Sed hoc PRÆCLARE LEGIBUS COMPARATUM est, ut caritas liberorum amiciores parentes VOL. V.

T

reipublicæ

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reipublicæ redderet. Ep. ad Brutum liber, Ep. 12. And again : In qua videtur illud esse crudele, quod ad liberos, qui nihil meruerunt, pæna pervenit. SED ID. ET ANTIQUUM EST, ET OMNIUM CIVITATUM. Ep. 15. Again, the same necessities of State have obliged Governments which had been originally feudal, but were so no longer, to retain this Law of forfeiture, essential to feudal Government even after all the feudal tenures had been abolished.—But he, who would see the Law or FORFEITURES defended on the more general principles of natural justice and civil policy, may have full satisfaction, in the very elegant and masterly Discourse so intitled.

P. 171. [II] Here Dr. Sykes, who so charitably takes the Dcists' part, all the way, against the Author of the D. L. says, “ It would have been well to

HAVE TOLD US what this doctrine was which was brought to light, and which held up these daring " transgressors, and which continued them after death " the objects of divine justice.”: Defence, p. 83. Can the Reader, when he casts bis eye 'upon the text, and sees that I had told him, in so many words and letters, - that it was a FUTURE STATE, think the grave Doctor in his senses? But this quotation from him will have its use. It will serve for a specimen and example of the miserable dispositions with which an Answerer by profession addresses himself to confute Writers: who have taken some pains to consider their subject, and to express their meaning.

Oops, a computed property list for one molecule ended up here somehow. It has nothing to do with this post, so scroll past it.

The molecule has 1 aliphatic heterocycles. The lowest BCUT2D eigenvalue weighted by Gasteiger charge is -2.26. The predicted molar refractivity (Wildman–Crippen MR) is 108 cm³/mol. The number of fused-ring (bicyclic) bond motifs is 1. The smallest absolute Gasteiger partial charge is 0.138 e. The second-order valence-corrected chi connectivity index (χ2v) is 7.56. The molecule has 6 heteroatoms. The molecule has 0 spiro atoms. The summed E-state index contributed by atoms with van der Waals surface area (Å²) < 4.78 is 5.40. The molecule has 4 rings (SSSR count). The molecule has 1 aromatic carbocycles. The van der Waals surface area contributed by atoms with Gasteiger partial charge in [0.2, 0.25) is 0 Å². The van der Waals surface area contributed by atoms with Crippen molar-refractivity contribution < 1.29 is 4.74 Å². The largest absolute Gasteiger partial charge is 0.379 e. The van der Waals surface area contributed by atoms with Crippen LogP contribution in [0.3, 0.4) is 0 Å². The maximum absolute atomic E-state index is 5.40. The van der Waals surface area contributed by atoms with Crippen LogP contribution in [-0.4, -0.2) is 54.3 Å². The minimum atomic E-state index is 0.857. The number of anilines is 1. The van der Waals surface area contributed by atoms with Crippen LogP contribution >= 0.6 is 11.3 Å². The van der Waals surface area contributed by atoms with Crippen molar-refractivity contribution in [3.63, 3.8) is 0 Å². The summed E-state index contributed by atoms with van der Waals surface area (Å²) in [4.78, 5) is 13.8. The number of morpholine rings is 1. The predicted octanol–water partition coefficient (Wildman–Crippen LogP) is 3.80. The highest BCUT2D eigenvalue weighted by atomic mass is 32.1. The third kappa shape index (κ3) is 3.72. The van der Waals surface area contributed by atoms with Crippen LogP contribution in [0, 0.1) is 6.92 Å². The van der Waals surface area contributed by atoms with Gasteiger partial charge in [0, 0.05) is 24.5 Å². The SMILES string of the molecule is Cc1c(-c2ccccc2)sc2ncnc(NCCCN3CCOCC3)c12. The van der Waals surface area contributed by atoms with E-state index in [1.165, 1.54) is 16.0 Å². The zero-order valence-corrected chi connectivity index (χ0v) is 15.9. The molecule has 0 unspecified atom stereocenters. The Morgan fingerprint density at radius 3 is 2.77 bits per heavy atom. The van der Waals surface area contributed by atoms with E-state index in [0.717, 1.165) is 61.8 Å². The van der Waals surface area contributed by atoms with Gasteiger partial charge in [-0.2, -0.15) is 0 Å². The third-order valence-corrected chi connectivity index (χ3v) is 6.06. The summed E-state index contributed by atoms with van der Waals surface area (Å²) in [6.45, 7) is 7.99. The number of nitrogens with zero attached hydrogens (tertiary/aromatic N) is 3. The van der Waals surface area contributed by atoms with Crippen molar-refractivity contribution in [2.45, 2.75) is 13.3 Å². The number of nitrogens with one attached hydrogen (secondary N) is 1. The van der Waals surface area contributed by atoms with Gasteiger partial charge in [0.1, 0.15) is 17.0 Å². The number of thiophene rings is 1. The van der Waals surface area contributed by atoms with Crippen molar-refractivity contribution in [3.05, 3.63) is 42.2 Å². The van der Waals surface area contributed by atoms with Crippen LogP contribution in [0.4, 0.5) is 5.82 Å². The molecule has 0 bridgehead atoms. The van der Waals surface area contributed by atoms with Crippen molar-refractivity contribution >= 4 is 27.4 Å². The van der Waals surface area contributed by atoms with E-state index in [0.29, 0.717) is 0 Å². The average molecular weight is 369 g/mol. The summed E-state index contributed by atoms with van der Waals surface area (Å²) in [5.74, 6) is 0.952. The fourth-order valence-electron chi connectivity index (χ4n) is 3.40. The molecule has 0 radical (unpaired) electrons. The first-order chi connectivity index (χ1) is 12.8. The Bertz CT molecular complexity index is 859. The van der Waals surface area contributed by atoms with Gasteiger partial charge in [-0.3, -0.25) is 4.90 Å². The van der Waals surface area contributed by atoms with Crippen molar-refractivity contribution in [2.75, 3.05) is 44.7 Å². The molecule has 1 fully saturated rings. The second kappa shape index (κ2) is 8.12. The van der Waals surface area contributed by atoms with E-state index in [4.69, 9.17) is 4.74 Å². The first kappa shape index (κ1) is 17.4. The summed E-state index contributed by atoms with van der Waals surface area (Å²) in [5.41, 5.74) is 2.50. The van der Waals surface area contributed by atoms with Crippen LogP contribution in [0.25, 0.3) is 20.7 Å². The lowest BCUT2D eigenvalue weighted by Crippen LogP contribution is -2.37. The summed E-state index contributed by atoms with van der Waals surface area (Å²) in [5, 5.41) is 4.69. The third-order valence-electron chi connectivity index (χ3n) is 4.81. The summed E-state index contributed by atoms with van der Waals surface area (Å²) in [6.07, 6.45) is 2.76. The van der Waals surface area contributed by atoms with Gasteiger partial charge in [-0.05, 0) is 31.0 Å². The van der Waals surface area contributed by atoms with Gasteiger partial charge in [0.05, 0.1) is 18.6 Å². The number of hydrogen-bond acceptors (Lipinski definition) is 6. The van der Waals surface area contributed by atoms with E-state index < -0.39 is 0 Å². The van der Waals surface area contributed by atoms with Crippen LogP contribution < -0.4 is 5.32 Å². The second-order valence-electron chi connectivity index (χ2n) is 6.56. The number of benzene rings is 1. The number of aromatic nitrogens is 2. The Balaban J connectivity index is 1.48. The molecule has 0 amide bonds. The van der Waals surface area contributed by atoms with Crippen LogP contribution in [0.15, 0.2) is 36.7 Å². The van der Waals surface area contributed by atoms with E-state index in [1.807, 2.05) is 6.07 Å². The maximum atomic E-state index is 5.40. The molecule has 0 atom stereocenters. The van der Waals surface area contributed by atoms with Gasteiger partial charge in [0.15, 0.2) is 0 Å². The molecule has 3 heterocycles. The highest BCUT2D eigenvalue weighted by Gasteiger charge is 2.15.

He goes on objecting to this unknown doctrine. He asks " how this doctrine did these things ?” That is, how the doctrine of a future state could extend beyond the present life? This shews at least, he was in earnest in his ignorance, and perfectly well assured tliat I had not told him what the doctrine, was.

He proceeds with his interrogations, and asks, Why the punishing Children for their Fathers' faults, had No further use after the bringing in a future state?